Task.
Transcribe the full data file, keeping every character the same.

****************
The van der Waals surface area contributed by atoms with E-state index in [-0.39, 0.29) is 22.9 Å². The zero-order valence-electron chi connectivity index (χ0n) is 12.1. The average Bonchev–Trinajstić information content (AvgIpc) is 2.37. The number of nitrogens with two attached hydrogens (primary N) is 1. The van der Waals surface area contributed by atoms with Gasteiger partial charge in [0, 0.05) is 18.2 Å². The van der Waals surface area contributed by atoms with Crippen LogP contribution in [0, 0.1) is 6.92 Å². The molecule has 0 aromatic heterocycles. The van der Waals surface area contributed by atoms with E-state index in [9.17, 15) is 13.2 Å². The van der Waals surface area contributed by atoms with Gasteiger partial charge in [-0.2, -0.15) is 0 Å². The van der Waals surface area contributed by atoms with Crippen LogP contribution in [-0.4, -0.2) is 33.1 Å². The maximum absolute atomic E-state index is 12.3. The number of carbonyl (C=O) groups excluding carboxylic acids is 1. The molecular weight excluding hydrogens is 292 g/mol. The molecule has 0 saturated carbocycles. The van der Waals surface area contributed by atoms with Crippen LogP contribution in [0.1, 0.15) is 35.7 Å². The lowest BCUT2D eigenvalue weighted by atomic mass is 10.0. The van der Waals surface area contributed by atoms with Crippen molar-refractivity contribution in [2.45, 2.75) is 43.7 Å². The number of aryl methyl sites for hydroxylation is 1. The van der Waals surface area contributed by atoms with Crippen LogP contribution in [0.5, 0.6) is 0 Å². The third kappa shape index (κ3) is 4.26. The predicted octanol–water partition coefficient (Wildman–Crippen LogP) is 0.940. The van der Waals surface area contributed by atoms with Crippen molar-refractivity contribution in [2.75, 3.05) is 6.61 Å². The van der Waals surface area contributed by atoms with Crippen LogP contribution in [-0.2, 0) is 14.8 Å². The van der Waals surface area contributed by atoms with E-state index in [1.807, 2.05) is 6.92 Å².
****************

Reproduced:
The van der Waals surface area contributed by atoms with E-state index in [-0.39, 0.29) is 22.9 Å². The zero-order valence-electron chi connectivity index (χ0n) is 12.1. The average Bonchev–Trinajstić information content (AvgIpc) is 2.37. The number of nitrogens with two attached hydrogens (primary N) is 1. The van der Waals surface area contributed by atoms with Gasteiger partial charge in [0, 0.05) is 18.2 Å². The van der Waals surface area contributed by atoms with Crippen LogP contribution in [0, 0.1) is 6.92 Å². The molecule has 0 aromatic heterocycles. The van der Waals surface area contributed by atoms with E-state index in [9.17, 15) is 13.2 Å². The van der Waals surface area contributed by atoms with Gasteiger partial charge in [-0.2, -0.15) is 0 Å². The van der Waals surface area contributed by atoms with Crippen LogP contribution in [-0.4, -0.2) is 33.1 Å². The maximum absolute atomic E-state index is 12.3. The number of carbonyl (C=O) groups excluding carboxylic acids is 1. The molecular weight excluding hydrogens is 292 g/mol. The molecule has 0 saturated carbocycles. The van der Waals surface area contributed by atoms with Crippen LogP contribution in [0.1, 0.15) is 35.7 Å². The lowest BCUT2D eigenvalue weighted by atomic mass is 10.0. The van der Waals surface area contributed by atoms with Crippen molar-refractivity contribution in [2.45, 2.75) is 43.7 Å². The number of aryl methyl sites for hydroxylation is 1. The van der Waals surface area contributed by atoms with Crippen LogP contribution in [0.5, 0.6) is 0 Å². The third kappa shape index (κ3) is 4.26. The predicted octanol–water partition coefficient (Wildman–Crippen LogP) is 0.940. The van der Waals surface area contributed by atoms with Crippen molar-refractivity contribution in [2.75, 3.05) is 6.61 Å². The van der Waals surface area contributed by atoms with Crippen LogP contribution in [-0.2, 0) is 14.8 Å². The van der Waals surface area contributed by atoms with E-state index in [1.807, 2.05) is 6.92 Å².